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Once we arrive at the hot spring our guest go swimming for about an hour, then come back, have lunch. In the meantime the dogs rest. After lunch we head back to the kennel, mostly downhill. Going home the dogs run a bit faster. After returning to the kennel we say good-bye to our guest, and return the dogs to their houses.

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Another round of feeding, storing the sleds, some general chores and that was it, unless there is something to repair for the next day. Another 12 hour day comes to an end.

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One Man's Paradise

Becoming a musher

© 2015 Pascal Joubert

© 2015 Pascal Joubert

I have now 2 months and 400 miles of dog sledding under my non-existing belt. Does that make me a musher? I don’t think so.

Every day is a new day with challenges and surprises. My main lead dog Clumber has been loosing weight and I needed to give him a break to see what’s bothering him. That meant other dogs had to fill in the key position as lead. None of my other dogs have the same leader qualities and attitude as Clumber, unfortunately.

I realized there are two qualities that make a great leader. First, never turn the team around. A wandering or turning lead dog can cause tangled gang lines resulting in injury, dog fights and a confused and insecure team. Today I had to deal with this issues several times and it was not easy to overcome. At one point I was sitting in a pile of tangled dogs, in the midst of one tail-biting snapper, and a bunch of scared pups. Not a pretty sight. In the end we made it and everybody had a good day, realizing that dogs and mushers are not machines but living creatures.

The second quality in a lead dog like Clumber that I appreciate very much is his confidence and trust in me. This trust goes both ways. When I say „Gee“ or „Haw“ he reacts to that command immediately. He will turn, even there is no trail. He will turn, even we have gone 99 times straight before. I hope Clumber is back leading my team, soon.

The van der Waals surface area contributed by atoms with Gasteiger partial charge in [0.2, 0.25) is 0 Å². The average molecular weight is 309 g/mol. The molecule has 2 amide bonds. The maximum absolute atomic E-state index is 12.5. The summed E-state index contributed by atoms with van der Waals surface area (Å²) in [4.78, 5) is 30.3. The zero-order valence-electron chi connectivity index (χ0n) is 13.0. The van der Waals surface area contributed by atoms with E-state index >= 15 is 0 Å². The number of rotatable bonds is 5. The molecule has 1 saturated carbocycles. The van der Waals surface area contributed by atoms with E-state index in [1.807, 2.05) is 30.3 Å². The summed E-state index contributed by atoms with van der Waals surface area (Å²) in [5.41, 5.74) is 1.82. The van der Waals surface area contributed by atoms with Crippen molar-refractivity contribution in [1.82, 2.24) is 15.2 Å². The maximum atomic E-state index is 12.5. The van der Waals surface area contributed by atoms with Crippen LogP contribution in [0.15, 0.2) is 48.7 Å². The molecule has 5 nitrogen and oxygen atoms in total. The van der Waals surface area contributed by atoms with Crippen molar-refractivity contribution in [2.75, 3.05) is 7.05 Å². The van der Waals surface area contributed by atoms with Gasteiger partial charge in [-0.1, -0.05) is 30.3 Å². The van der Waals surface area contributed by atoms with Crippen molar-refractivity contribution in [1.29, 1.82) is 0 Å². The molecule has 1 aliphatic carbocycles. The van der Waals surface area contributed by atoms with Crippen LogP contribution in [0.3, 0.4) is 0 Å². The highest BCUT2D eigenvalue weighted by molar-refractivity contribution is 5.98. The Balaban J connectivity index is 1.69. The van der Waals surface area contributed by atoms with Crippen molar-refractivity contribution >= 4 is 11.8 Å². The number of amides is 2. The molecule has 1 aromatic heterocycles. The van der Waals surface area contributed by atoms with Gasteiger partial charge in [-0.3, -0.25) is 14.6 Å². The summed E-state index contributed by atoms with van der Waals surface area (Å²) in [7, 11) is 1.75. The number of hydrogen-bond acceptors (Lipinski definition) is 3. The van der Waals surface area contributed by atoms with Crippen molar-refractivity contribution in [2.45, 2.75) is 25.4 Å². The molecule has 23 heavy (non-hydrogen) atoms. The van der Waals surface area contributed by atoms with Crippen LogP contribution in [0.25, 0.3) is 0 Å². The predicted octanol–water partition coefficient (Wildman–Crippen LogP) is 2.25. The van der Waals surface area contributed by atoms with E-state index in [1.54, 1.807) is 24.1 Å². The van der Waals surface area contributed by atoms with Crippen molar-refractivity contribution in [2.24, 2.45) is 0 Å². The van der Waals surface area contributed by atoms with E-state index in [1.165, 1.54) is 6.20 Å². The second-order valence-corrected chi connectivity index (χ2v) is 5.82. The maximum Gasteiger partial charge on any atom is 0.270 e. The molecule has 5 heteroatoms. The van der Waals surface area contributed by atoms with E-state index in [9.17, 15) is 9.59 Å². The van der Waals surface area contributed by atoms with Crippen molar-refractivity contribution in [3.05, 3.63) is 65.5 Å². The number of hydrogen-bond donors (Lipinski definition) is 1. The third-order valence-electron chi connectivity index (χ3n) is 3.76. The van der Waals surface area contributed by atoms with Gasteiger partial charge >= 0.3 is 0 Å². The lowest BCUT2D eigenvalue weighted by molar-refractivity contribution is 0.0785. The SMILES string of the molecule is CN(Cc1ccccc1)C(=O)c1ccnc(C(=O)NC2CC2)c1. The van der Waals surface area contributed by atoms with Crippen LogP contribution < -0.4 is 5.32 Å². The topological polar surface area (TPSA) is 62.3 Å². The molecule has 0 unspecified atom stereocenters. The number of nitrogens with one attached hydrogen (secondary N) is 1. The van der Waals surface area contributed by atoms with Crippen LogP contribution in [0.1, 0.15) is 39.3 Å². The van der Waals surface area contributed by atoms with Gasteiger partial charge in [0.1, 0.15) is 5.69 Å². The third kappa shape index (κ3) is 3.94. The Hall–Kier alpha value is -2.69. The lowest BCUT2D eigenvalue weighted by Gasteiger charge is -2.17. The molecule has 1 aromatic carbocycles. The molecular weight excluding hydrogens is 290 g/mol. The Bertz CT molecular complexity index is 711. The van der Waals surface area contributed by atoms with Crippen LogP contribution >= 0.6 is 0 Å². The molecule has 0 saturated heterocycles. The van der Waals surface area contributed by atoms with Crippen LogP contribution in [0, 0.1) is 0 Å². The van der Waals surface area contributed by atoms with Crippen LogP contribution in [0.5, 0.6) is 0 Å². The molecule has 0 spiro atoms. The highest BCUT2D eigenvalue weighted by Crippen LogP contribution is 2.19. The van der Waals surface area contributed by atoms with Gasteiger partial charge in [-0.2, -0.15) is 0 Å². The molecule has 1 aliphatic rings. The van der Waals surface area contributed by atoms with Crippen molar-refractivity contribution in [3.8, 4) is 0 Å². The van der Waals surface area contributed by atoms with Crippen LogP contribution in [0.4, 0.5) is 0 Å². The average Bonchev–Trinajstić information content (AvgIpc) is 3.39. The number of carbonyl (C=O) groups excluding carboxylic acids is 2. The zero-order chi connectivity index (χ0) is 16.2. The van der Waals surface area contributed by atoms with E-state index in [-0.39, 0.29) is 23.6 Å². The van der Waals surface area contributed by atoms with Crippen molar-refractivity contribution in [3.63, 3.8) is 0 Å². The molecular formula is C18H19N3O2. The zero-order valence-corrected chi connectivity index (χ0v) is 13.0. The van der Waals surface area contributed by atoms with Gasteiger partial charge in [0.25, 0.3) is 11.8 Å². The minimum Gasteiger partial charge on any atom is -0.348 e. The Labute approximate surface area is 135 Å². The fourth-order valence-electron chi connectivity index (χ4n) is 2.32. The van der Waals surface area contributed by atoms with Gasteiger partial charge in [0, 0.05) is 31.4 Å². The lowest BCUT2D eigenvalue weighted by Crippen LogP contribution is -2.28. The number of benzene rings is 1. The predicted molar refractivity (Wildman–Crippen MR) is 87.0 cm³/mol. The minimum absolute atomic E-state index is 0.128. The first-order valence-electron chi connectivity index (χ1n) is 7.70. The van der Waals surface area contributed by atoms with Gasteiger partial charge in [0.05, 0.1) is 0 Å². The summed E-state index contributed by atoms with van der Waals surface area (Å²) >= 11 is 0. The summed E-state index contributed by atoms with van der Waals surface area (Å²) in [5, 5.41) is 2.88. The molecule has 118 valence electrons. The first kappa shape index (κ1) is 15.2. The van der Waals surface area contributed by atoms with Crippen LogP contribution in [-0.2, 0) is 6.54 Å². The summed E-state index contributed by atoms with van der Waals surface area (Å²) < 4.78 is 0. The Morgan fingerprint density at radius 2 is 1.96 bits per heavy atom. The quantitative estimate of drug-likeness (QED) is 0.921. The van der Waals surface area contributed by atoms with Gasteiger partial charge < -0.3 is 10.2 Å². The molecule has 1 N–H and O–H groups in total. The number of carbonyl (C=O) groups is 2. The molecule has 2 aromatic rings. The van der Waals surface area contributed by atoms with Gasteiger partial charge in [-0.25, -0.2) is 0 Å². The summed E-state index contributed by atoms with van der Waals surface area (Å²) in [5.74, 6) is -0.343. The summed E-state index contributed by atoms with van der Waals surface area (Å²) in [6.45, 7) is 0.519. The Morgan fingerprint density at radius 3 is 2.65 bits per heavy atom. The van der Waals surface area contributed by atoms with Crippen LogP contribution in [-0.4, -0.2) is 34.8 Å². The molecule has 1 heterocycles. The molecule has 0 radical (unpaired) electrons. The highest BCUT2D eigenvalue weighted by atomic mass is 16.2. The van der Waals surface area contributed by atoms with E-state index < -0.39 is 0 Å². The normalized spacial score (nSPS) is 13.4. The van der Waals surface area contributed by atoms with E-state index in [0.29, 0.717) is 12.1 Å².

Running 20 miles every day for 21 days, a few nights with temperatures below -30F has changed the attitude and motivation of some dogs. I am beginning to „see“ their daily mood when I enter the yard with the harnesses. Most dogs are still happy to see me, a few of them prefer to stay inside their houses until I convince them to come out and run with me.

Learning the broad strokes of running a healthy, motivated dog team was easy. Dealing with fatigue, injury, and motivation is a bit more challenging, but hey, that’s what I signed up for.

Gee, haw, never let go.

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Into the Wild

The long way home

The treacherous trail conditions this year have taken their toll on mushers and dogs. 12 teams have scratched so far. Mushers hit the ground, sleds turned upside down, and dogs were sliding down steep slopes. Then again 57 teams are still in the race, some on record pace.

The bad luck of some gave us the opportunity to talk to mushers and listen to their story. Jim Lanier, 73, has run the Iditarod sixteen times! He always finished. Not this year. After a bad fall in the Steps he decided to scratch at Puntilla Lake. Scratched and bruised he spent two days with us, taking care of his dogs and himself. While he was boiling water on the ice and preparing food for his dogs I tried to pry information from him about his motivation. It was a clear morning. At 9 o’clock the temperature was about 10 degrees, but with a 10 knot breeze out of the North, it was admirable how this man worked the stove, filled the bowls with a hot mix of kibbles, fat and water placing the food in front of every dog with loving care, enticing them to eat.

Jim Lanier

Jim Lanier

“Why do you want to come back next year? What is your motivation?”
“Same as yours. Why do you spend the winter here.”

“Well, I am not really sure.”
“Same here.”

So much for that. I guess the race is an adventure, raising and training dogs is a lifestyle. Once exposed to it and catching the bug you are hooked.

Interested in reading more about Jim first hand? He has written “Beyond Ophir“, confessions of an Iditarod musher, an Alaskan odyssey.

The long way home

The long way home

Musher, dogs, and sleds are being air lifted back to Anchorage in the coming days. It will be a long trip home.